The situation of all in that fatal hour and that pitiless place, had as result and culminating point Enjolras' supreme melancholy.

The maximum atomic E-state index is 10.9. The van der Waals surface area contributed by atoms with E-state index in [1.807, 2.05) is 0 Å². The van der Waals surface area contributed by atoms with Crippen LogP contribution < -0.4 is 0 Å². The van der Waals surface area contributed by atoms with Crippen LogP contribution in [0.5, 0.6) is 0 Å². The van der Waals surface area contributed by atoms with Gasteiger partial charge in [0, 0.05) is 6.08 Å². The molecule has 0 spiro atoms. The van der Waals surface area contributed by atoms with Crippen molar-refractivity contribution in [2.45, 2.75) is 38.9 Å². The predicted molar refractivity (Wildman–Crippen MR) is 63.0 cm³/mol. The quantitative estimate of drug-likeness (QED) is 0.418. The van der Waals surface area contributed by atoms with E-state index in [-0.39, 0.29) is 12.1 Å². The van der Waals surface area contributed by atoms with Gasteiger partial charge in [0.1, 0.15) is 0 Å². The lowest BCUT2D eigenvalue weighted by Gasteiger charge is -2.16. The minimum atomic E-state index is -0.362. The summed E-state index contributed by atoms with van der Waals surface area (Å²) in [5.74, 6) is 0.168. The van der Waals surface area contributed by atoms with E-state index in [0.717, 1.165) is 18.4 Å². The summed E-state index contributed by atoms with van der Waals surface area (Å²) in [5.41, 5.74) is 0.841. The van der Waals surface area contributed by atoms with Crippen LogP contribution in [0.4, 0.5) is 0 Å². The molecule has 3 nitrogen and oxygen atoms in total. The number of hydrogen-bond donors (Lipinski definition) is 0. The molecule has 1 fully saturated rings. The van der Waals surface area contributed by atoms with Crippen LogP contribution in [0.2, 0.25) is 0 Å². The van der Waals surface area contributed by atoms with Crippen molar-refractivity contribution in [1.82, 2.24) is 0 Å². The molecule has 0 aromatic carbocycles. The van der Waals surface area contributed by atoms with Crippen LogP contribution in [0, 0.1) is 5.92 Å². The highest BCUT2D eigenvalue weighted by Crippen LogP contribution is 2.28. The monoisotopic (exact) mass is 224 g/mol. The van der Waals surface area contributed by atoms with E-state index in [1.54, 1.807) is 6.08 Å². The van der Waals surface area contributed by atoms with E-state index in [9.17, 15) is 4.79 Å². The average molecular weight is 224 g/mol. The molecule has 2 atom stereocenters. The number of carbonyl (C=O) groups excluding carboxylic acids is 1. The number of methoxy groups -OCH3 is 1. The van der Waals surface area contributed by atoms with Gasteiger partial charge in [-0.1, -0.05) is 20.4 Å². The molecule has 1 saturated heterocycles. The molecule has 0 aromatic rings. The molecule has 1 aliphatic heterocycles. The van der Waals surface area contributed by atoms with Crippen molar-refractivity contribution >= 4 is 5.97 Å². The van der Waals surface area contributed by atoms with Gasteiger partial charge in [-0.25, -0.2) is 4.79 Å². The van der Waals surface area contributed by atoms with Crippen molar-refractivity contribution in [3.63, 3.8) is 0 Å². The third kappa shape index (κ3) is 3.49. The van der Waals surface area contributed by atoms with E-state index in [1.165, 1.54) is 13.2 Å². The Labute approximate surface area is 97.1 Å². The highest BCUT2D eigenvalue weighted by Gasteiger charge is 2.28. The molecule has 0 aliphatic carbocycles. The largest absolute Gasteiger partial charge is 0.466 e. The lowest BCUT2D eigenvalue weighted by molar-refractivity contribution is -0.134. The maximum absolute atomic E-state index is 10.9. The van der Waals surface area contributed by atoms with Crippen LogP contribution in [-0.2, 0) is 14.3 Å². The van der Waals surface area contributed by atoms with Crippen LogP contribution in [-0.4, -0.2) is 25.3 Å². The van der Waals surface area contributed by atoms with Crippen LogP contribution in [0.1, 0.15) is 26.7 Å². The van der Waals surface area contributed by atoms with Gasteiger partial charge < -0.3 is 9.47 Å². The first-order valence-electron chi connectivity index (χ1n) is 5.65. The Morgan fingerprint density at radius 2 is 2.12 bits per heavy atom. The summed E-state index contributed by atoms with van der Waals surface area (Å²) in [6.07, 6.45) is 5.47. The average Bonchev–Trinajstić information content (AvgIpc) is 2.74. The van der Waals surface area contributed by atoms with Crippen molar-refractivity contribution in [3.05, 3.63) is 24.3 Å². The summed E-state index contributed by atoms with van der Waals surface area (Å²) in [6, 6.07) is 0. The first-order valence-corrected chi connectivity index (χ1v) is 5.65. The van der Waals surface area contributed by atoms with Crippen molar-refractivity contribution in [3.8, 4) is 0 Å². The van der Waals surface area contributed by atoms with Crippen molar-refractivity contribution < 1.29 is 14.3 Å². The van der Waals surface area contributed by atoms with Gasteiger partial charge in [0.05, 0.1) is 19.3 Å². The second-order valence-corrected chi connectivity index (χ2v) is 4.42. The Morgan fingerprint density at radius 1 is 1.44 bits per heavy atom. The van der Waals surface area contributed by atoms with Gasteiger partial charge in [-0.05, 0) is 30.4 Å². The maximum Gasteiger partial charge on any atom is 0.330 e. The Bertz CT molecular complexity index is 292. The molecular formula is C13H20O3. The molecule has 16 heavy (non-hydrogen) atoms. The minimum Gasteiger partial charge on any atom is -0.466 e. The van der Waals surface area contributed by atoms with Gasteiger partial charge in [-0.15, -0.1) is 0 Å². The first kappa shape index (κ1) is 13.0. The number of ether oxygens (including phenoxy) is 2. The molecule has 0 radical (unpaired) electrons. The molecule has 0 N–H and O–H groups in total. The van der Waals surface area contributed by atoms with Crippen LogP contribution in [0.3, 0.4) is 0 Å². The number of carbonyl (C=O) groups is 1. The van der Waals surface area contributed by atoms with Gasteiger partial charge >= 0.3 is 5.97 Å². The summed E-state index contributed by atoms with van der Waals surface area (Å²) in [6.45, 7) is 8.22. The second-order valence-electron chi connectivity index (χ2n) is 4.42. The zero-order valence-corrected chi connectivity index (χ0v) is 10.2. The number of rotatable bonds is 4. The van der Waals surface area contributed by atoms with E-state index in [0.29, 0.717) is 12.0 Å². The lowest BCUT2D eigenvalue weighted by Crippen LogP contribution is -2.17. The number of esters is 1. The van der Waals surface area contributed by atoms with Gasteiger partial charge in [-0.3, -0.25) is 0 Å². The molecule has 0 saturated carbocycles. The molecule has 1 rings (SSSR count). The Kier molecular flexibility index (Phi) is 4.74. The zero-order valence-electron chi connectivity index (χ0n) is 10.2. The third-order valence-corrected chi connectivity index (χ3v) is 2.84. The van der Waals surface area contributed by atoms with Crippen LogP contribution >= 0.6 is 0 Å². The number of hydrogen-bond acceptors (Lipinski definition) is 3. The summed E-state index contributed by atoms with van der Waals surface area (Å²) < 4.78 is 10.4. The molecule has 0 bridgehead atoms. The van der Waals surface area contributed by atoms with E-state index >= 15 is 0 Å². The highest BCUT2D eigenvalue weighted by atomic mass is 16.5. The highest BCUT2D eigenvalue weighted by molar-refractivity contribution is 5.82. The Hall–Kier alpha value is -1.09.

Enjolras bore within him the plenitude of the revolution; he was incomplete, however, so far as the absolute can be so; he had too much of Saint-Just about him, and not enough of Anacharsis Cloots; still, his mind, in the society of the Friends of the A B C, had ended by undergoing a certain polarization from Combeferre's ideas; for some time past, he had been gradually emerging from the narrow form of dogma, and had allowed himself to incline to the broadening influence of progress, and he had come to accept, as a definitive and magnificent evolution, the transformation of the great French Republic, into the immense human republic. As far as the immediate means were concerned, a violent situation being given, he wished to be violent; on that point, he never varied; and he remained of that epic and redoubtable school which is summed up in the words: "Eighty-three." Enjolras was standing erect on the staircase of paving-stones, one elbow resting on the stock of his gun. He was engaged in thought; he quivered, as at the passage of prophetic breaths; places where death is have these effects of tripods. A sort of stifled fire darted from his eyes, which were filled with an inward look. All at once he threw back his head, his blond locks fell back like those of an angel on the sombre quadriga made of stars, they were like the mane of a startled lion in the flaming of an halo, and Enjolras cried: